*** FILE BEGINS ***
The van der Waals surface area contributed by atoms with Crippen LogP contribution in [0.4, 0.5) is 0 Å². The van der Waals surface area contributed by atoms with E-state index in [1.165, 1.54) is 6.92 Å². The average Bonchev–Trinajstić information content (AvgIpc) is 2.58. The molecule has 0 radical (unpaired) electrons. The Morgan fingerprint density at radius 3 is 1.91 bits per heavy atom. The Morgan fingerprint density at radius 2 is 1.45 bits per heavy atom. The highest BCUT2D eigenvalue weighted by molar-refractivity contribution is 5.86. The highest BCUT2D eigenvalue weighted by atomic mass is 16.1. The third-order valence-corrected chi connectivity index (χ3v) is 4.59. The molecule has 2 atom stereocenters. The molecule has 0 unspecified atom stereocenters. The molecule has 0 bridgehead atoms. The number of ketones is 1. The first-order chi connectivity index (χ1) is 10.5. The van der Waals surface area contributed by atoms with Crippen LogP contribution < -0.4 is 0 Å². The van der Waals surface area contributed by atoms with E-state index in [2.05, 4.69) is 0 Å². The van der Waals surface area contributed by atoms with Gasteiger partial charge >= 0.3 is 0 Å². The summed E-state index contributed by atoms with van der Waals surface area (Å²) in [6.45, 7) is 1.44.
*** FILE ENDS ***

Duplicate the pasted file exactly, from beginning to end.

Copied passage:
The van der Waals surface area contributed by atoms with Crippen LogP contribution in [0.4, 0.5) is 0 Å². The van der Waals surface area contributed by atoms with E-state index in [1.165, 1.54) is 6.92 Å². The average Bonchev–Trinajstić information content (AvgIpc) is 2.58. The molecule has 0 radical (unpaired) electrons. The Morgan fingerprint density at radius 3 is 1.91 bits per heavy atom. The Morgan fingerprint density at radius 2 is 1.45 bits per heavy atom. The highest BCUT2D eigenvalue weighted by molar-refractivity contribution is 5.86. The highest BCUT2D eigenvalue weighted by atomic mass is 16.1. The third-order valence-corrected chi connectivity index (χ3v) is 4.59. The molecule has 2 atom stereocenters. The molecule has 0 unspecified atom stereocenters. The molecule has 0 bridgehead atoms. The number of ketones is 1. The first-order chi connectivity index (χ1) is 10.5. The van der Waals surface area contributed by atoms with Crippen LogP contribution < -0.4 is 0 Å². The van der Waals surface area contributed by atoms with E-state index in [2.05, 4.69) is 0 Å². The van der Waals surface area contributed by atoms with Gasteiger partial charge >= 0.3 is 0 Å². The summed E-state index contributed by atoms with van der Waals surface area (Å²) in [6.45, 7) is 1.44.